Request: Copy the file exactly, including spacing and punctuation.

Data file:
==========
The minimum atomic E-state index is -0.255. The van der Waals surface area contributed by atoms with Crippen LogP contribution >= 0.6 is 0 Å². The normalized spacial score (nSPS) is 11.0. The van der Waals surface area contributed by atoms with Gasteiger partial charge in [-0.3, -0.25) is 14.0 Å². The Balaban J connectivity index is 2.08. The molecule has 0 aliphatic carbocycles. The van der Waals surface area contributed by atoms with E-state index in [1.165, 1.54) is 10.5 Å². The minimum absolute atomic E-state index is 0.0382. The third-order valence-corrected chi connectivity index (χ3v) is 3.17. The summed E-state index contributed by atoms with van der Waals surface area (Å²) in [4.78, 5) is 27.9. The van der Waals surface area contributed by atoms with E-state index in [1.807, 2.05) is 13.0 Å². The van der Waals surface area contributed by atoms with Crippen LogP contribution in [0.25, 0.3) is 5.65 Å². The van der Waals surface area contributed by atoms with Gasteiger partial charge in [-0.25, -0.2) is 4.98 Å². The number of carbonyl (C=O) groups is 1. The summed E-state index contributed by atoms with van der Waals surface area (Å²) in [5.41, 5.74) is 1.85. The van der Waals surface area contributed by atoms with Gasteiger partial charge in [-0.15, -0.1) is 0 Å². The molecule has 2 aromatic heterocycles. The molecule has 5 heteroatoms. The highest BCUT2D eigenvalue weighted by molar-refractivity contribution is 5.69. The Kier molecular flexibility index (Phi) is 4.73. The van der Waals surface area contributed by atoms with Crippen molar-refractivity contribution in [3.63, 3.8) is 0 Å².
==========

The minimum atomic E-state index is -0.255. The van der Waals surface area contributed by atoms with Crippen LogP contribution >= 0.6 is 0 Å². The normalized spacial score (nSPS) is 11.0. The van der Waals surface area contributed by atoms with Gasteiger partial charge in [-0.3, -0.25) is 14.0 Å². The Balaban J connectivity index is 2.08. The molecule has 0 aliphatic carbocycles. The van der Waals surface area contributed by atoms with E-state index in [1.165, 1.54) is 10.5 Å². The minimum absolute atomic E-state index is 0.0382. The third-order valence-corrected chi connectivity index (χ3v) is 3.17. The summed E-state index contributed by atoms with van der Waals surface area (Å²) in [4.78, 5) is 27.9. The van der Waals surface area contributed by atoms with E-state index in [1.807, 2.05) is 13.0 Å². The van der Waals surface area contributed by atoms with Crippen LogP contribution in [0.25, 0.3) is 5.65 Å². The van der Waals surface area contributed by atoms with Gasteiger partial charge in [-0.25, -0.2) is 4.98 Å². The number of carbonyl (C=O) groups is 1. The summed E-state index contributed by atoms with van der Waals surface area (Å²) in [5.41, 5.74) is 1.85. The van der Waals surface area contributed by atoms with Gasteiger partial charge in [-0.15, -0.1) is 0 Å². The molecule has 2 aromatic heterocycles. The molecule has 5 heteroatoms. The highest BCUT2D eigenvalue weighted by molar-refractivity contribution is 5.69. The Kier molecular flexibility index (Phi) is 4.73. The van der Waals surface area contributed by atoms with Crippen molar-refractivity contribution in [3.63, 3.8) is 0 Å².